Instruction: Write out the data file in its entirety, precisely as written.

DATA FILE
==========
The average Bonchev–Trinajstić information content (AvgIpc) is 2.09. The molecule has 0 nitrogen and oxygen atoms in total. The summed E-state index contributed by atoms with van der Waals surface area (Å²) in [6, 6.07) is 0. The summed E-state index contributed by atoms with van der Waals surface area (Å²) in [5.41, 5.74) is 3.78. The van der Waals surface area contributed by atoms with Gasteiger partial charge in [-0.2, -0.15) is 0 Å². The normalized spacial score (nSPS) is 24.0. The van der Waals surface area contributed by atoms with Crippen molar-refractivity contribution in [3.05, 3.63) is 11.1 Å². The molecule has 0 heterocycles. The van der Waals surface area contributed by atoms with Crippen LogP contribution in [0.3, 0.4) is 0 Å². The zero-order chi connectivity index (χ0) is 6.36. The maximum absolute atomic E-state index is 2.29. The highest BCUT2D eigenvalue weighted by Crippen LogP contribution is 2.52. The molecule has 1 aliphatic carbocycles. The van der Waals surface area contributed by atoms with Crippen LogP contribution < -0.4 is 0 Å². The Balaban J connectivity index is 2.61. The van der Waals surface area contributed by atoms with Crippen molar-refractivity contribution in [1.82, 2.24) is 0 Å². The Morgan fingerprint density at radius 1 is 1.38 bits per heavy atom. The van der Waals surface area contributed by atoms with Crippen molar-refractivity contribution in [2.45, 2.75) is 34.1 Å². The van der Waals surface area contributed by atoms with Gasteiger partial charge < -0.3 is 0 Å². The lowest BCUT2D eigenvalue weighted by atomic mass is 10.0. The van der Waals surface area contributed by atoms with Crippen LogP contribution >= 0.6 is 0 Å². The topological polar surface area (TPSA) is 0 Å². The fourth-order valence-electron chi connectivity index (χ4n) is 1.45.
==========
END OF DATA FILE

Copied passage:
The average Bonchev–Trinajstić information content (AvgIpc) is 2.09. The molecule has 0 nitrogen and oxygen atoms in total. The summed E-state index contributed by atoms with van der Waals surface area (Å²) in [6, 6.07) is 0. The summed E-state index contributed by atoms with van der Waals surface area (Å²) in [5.41, 5.74) is 3.78. The van der Waals surface area contributed by atoms with Gasteiger partial charge in [-0.2, -0.15) is 0 Å². The normalized spacial score (nSPS) is 24.0. The van der Waals surface area contributed by atoms with Crippen molar-refractivity contribution in [3.05, 3.63) is 11.1 Å². The molecule has 0 heterocycles. The van der Waals surface area contributed by atoms with Crippen LogP contribution in [0.3, 0.4) is 0 Å². The zero-order chi connectivity index (χ0) is 6.36. The maximum absolute atomic E-state index is 2.29. The highest BCUT2D eigenvalue weighted by Crippen LogP contribution is 2.52. The molecule has 1 aliphatic carbocycles. The van der Waals surface area contributed by atoms with Crippen LogP contribution < -0.4 is 0 Å². The Balaban J connectivity index is 2.61. The van der Waals surface area contributed by atoms with Crippen molar-refractivity contribution in [1.82, 2.24) is 0 Å². The Morgan fingerprint density at radius 1 is 1.38 bits per heavy atom. The van der Waals surface area contributed by atoms with Crippen molar-refractivity contribution in [2.45, 2.75) is 34.1 Å². The van der Waals surface area contributed by atoms with Gasteiger partial charge < -0.3 is 0 Å². The lowest BCUT2D eigenvalue weighted by atomic mass is 10.0. The van der Waals surface area contributed by atoms with Crippen LogP contribution >= 0.6 is 0 Å². The topological polar surface area (TPSA) is 0 Å². The fourth-order valence-electron chi connectivity index (χ4n) is 1.45.